As luck - or, more precisely, ill-luck - would have it, our girls' craving for a touch of glamour did not remain unrequited for long. Within weeks of the 'clotheshorses' departure, three somewhat younger and less standoffish newcomers made their appearance at the group. The trio's lynchpin was the quite impeccably suited Herbert H. Herbert who turned out to be a veritable teenage Svengali with handsome features often screwed up into a lopsided, sardonic grin. His adjunct, Siggie R, had a tendency to go for the jugular under a display of surface affability. 'If you looked at yourself in the mirror', he once told me pointedly, 'you would see you have no choice but to be a Zionist!'

Lowest in the trio's pecking order stood Sam L. This was paradoxical because Sam, offspring of poor Polish immigrants to Germany, was the 'entryists' greatest draw: he was tall and slim and had Rudolf Valentino looks allied to a Tino Rossi-type singing voice.

And it was largely in the sphere of song that the subsequent battle for the allegiance of our Stamford Hill group's two dozen members was fought out. We Young Austria loyalists went through our standard repertoire of anodyne folksongs, roared out to the accompaniment of the slapping of (preferably Lederhosen-clad) thighs, followed by less full-throated attempts at yodelling.

At meetings of Herbert's rival faction, meanwhile, Sam wowed the listeners with Yiddish and Hebrew melodies before launching into an evocation of a Jewish state on both sides of the Jordan:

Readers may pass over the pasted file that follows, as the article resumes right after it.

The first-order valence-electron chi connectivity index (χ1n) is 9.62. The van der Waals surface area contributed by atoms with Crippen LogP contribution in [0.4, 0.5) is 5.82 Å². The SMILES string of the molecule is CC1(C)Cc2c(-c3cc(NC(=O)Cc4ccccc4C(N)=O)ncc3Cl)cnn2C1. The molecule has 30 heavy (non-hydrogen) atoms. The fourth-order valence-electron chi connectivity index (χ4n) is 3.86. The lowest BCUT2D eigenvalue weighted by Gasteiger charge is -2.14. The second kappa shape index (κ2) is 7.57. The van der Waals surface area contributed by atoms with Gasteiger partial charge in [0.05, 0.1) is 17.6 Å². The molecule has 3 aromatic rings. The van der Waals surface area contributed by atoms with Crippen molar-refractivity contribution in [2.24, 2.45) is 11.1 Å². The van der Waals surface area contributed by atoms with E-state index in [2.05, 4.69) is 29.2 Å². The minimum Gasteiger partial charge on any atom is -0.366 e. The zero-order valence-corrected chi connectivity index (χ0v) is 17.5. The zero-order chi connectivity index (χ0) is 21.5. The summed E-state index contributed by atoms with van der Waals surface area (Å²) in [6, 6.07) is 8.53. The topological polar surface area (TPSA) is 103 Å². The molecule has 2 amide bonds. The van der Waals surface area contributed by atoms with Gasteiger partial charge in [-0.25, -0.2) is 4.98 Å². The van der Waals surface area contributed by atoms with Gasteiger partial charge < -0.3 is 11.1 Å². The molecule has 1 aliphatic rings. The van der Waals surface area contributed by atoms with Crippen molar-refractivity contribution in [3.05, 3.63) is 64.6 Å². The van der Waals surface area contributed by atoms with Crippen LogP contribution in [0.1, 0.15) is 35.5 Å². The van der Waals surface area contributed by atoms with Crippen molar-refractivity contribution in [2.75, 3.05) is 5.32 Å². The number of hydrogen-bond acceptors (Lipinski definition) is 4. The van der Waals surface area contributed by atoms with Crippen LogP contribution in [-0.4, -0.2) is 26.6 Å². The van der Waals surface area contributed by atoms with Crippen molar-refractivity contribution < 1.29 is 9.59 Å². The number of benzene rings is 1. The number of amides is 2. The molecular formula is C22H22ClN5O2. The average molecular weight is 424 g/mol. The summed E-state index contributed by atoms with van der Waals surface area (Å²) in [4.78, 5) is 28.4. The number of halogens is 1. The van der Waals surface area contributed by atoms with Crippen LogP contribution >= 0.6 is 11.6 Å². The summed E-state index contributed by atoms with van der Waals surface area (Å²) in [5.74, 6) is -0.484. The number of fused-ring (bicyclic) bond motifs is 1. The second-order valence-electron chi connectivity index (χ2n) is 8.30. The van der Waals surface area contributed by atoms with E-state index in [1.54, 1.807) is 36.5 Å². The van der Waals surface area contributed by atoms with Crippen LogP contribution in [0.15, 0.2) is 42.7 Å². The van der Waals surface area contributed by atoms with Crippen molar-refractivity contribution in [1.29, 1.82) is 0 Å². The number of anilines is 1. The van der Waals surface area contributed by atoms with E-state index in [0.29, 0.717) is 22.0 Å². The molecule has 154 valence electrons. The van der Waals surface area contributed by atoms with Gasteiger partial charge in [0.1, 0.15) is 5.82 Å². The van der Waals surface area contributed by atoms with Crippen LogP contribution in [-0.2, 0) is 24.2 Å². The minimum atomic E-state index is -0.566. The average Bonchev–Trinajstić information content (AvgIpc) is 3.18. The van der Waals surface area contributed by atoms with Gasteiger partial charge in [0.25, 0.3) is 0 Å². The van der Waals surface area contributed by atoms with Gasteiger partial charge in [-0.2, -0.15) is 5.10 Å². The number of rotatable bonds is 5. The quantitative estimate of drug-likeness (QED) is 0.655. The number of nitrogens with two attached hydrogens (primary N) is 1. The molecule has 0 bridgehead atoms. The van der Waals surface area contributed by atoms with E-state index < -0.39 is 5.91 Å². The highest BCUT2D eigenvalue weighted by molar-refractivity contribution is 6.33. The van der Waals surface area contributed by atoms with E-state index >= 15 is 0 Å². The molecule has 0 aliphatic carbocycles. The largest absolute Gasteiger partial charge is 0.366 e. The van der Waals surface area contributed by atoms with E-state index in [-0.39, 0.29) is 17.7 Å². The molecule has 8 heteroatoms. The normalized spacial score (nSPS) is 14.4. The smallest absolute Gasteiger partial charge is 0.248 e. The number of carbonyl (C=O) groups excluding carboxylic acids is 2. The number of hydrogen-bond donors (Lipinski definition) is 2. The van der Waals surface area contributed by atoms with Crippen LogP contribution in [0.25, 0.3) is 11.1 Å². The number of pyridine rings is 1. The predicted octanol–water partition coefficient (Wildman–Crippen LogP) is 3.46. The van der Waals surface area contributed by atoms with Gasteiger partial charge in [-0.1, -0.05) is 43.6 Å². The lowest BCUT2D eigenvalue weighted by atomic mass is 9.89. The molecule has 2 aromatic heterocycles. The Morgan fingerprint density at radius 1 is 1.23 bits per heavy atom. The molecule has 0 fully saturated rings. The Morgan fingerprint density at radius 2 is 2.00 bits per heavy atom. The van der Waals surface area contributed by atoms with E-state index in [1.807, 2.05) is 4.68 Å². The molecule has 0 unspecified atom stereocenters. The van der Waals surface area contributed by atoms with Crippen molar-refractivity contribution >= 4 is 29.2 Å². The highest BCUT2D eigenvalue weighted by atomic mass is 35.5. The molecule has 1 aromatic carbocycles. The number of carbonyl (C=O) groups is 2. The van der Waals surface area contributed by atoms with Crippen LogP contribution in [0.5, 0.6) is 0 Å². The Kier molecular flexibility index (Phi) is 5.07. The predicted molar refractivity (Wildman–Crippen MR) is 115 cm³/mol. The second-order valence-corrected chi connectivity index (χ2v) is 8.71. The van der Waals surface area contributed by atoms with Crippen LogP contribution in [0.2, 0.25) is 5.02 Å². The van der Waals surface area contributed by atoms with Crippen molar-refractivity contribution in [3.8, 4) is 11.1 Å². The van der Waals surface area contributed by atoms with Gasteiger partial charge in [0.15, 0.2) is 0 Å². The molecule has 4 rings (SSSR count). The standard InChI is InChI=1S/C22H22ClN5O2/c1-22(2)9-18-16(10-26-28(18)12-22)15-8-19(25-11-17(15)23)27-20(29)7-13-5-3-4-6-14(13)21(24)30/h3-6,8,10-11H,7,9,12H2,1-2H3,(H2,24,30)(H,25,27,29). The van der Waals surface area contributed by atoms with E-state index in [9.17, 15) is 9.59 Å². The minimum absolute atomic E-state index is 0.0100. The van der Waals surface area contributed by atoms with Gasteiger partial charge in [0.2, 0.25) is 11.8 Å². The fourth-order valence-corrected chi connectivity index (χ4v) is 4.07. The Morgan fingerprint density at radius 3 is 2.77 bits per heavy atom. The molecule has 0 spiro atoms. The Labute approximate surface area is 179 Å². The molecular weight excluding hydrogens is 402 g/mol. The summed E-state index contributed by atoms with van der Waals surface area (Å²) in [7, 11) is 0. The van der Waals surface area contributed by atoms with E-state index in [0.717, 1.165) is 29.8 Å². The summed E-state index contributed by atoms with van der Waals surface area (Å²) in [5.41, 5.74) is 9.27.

Wenn die Sonne untergeht und wenn die Nacht beginnt/Weht von Transjordaniens Bergen her ein kühler Wind/Um das Lagerfeuer stehen Männer ohne Zahl/Einer spricht und jedes Wort klingt hart wie Stahl:/Niemals wollen, lassen wir's geschehn dass die Grenze bildet der Yarden.
(When the sun sinks and the night begins/A cold wind blows from Transjordan's mountains/Around the campfire stand men without number/One of them speaks and every word sounds hard as steel:/We shall never allow it to happen/that the Jordan should form the frontier.)

The reason why we hardcore Young Austrians knew exactly what went on in the enemy camp was that Rudi N had crept into their meeting place ahead of time. Duly discovered, he presented himself as a potential convert eager to hear the Zionist case set out. Naturally he was laughed to derision, and then mock-serenaded with an Alpine folksong of jaw-dropping banality: 'Black-brown is the hazelnut/ I am Black-brown too/ Black-brown must be my girl/ Just the same as I.'

Rudi's report was delivered to a rump of 13 Young Austria members - whereas our previous meeting had attracted 25! Were we depressed - you bet! But then, having been worsted by the power of song, we fought back with the only available weapon to us, i.e. more song:

Wie uns die Lüge auch schmähend umkreist/Alles besiegend erhebt sich der Geist/ Kerker und Eisen zerbricht seine Macht/ wenn wir uns rüsten zur letzten Sclacht/ So flieg du flammende, du rote Fahne/ Voran dem Wege den wir ziehn/ Wir sind der Zukunft getreue Kämpfer/ Wir sind die Arbeiter von Wien.
(Although lies mock and encircle us/ The spirit will arise victoriously/ Its power smashes iron and prison. When we prepare for the final battle. Unfurl the flaming scarlet banner/ Lighting the path that we pursue/ We are loyal fighters for the future/ We are the workers of Vienna.)
Richard Grunberger